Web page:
“Hardcore Henry”

When I figured out the message in the opening two minutes of “Hardcore Henry” literally was, “Don’t be a pussy,” I immediately lowered my expectations. I still embraced the mayhem and Sharlto Copley’s wicked performance.

The whole movie is told from the first-person perspective of Henry, who wakes up in a lab and finds he’s now an android. His wife Estelle (Haley Bennett) is then abducted by an eccentric terrorist with telekinesis named Akan and must battle his army with the help of Jimmy (Copley).

“Hardcore Henry” is a dizzying, bizarre, and bloody good time! Director Ilya Naishuller applies video game aesthetics to an action movie that’s reminiscent of the 1995 thriller “Strange Days” and the “Half Life” video game series.

We don’t see Henry at all, which docks a few points since we don’t get to know our protagonist, but that’s okay because Sharlto Copley steals every scene he’s in! Jimmy is a versatile character who’s part suited agent, hippy, bum, punk, nerd, cokehead, and British soldier. He’s the film’s main source of humor, charisma, and exposition. I’d argue that he’s our main hero.

The action is thrilling and often has frenetic and gory results. Through Henry’s perspective, he blows up cars and flies off of them, rips a guy’s junk off, throws someone into a fan, and pulls some insane stunt work on a helicopter. It’s impressive action since most of the stunts are performed by either the cinematographer or Naishuller himself.

In terms of narrative, “Hardcore Henry”mildly stinks. There’s a predictable twist halfway into the movie with Estelle, and Akan’s plot makes little sense, but we aren’t here for the plot, are we? We’re here for a non-stop adrenaline rush featuring a brawl with Queen’s “Don’t Stop Me Now” as background music.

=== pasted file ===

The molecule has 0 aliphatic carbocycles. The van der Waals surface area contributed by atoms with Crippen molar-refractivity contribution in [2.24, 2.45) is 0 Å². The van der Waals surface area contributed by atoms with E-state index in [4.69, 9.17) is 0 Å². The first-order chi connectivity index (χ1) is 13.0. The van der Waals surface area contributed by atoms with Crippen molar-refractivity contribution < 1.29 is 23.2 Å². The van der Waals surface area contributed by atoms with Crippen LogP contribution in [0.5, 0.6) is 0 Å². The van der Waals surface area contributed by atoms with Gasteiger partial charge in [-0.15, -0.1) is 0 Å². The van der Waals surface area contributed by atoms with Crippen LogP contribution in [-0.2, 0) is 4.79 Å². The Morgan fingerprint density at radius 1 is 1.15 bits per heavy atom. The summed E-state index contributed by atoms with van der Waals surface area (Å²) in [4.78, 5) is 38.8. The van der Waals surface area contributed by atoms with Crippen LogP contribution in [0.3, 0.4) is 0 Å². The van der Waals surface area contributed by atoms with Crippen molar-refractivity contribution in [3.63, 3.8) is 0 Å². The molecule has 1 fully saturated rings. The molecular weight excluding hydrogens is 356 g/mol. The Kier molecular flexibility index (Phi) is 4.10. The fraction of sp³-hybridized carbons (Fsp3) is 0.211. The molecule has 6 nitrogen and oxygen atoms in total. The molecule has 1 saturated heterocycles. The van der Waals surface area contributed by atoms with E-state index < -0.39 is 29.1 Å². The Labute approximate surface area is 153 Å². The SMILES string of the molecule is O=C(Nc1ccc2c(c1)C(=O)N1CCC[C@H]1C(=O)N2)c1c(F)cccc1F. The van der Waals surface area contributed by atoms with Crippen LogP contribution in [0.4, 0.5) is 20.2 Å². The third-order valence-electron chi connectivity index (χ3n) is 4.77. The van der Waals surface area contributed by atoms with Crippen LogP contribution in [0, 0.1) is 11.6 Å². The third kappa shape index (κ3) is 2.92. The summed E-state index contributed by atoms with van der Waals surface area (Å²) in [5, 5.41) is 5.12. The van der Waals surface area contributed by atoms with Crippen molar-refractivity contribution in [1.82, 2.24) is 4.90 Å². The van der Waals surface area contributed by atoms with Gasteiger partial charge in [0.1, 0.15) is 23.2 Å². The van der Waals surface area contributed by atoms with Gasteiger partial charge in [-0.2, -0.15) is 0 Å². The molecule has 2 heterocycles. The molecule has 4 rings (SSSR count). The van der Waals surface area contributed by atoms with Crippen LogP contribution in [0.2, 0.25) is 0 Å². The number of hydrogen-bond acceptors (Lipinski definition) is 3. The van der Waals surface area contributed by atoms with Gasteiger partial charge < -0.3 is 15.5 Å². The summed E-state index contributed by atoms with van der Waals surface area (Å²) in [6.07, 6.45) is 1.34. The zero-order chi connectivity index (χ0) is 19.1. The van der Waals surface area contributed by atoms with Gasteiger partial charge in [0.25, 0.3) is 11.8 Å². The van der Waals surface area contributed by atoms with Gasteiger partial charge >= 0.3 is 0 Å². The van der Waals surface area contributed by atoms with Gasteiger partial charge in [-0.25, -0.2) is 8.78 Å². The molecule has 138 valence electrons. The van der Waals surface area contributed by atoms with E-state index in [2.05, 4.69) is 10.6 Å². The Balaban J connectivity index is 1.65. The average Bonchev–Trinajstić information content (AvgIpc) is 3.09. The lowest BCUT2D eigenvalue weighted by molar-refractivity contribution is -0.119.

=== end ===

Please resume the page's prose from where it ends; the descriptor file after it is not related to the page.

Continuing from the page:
I wouldn’t watch “Hardcore Henry” again by any means since this movie made me feel hungover right after I recovered from a hangover. But it’s a badass 90 minutes that everyone should experience once.

Grade: B

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“Midnight Special”

It’s very rare these days we get a film that’s so original and mysterious, we’ll be thinking about it for days. “Midnight Special” is that kind of film!

We follow Roy (Michael Shannon), who’s rescued his son Alton (Jaeden Lieberher) from a dangerous cult led by Calvin Meyer (Sam Shepard). With the help of his ex-wife Sarah (Kirsten Dunst) and childhood friend Lucas (Joel Edgerton), Roy will do anything to make sure Alton reaches a specific destination.

Complications arise when Alton demonstrates great, majestic powers that can alter the world, attracting not only the cult’s attention, but the government’s, as well.

“Midnight Special” is writer/director Jeff Nichols’s fourth film. He’s also brought us great indie gems such as the psychological horror film “Take Shelter”, and the coming-of-age crime drama “Mud”. “Midnight Special” is nearly as great as those two, combining a thrilling sci-fi tale with an emotional family character study.

Roy, Alton, Lucas, and Sarah are a family on the road. Roy cares for Alton deeply and would die to protect him, Sarah’s given a second chance to act as Alton’s mother and doesn’t take it for granted, and Lucas takes on the role of the cool uncle.

SPOILERS AHEAD!

The dynamic between the trio is moving with Roy and Sarah hesitant to give up Alton, despite knowing his extraordinary fate. Lucas, on the other hand, knows from the start that taking Alton to his destination is the right, and acts as his loyal bodyguard.